Washington D.C. entrepreneur Fayette Thomas “Tom” Moore (1880-1955) shifted careers from vaudeville performer to Washington D.C. movie theater owner to Hollywood producer-director-writer before committing suicide at the age of 75. His D.C. theaters included the Diamond on H Street, the Plaza on 9th Street, the Garden Theatre, Orpheum and the Rialto, along with 15 others on the “Moore circuit.”
The Garden Theatre was acquired by Moore in 1913, who immediately renamed it Moore’s Garden Theatre. After much success presenting first run motion pictures, he hired the New York firm of Leo Sielke & Son to redesign and renovate the interior with hand-painted murals and elegantly printed wallpaper. In 1922, Moore lost control of the Garden to Henry Crandall, who renamed it the Central Theatre.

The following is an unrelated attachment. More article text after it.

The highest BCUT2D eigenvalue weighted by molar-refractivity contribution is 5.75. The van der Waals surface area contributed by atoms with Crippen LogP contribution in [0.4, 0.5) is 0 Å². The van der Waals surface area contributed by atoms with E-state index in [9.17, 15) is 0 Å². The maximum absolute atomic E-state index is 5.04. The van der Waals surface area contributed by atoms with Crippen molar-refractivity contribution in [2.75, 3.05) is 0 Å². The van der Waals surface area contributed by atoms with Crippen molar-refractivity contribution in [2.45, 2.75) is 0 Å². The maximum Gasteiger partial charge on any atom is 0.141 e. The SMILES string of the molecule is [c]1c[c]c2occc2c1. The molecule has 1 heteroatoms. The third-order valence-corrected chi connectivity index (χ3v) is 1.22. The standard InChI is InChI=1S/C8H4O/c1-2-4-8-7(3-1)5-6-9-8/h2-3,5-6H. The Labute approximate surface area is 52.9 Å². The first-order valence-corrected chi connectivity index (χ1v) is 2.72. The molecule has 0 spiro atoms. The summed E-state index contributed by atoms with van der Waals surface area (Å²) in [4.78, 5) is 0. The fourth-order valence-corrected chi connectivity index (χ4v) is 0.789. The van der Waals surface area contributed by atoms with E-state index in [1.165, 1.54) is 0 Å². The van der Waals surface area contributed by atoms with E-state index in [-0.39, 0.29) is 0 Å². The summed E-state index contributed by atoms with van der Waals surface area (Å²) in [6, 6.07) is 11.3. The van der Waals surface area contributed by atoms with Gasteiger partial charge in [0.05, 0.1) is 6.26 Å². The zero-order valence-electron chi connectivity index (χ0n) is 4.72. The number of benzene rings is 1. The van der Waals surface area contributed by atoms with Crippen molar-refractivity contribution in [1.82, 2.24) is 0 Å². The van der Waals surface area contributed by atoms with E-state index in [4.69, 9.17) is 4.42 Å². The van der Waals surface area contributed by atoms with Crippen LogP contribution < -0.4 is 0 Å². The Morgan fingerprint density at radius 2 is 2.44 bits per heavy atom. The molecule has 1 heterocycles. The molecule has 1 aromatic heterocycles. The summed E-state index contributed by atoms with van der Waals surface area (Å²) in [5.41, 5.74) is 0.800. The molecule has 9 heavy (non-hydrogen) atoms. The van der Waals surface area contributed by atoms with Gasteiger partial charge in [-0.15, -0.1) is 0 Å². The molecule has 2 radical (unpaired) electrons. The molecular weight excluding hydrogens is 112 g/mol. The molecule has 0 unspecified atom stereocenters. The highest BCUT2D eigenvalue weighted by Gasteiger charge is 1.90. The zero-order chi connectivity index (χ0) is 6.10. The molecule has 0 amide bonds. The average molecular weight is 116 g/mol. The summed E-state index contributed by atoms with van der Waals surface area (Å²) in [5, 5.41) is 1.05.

There are at least three generations of artists in the Sielke family, who founded an interior design business in the 19th century, handling both commercial and residential projects. In 1903, Leo Sielke Sr. bought out his partners and renamed the firm Leo Sielke & Son, with offices located at 1164 Broadway near Madison Square Garden.
His son Leo Sielke, Jr. (1880-1930) worked with the firm during his early career but eventually moved to California where he specialized in the portraits of silent-film stars. It is unclear which members of the company are responsible for the Garden Theatre redesign.
See also: Robert K. Headley, Motion Picture Exhibition in Washington, D.C. : an Illustrated History of Parlors, Palaces, and Multiplexes in the Metropolitan Area, 1894-1997 (ReCAP PN1993.5.U79 H43 1999).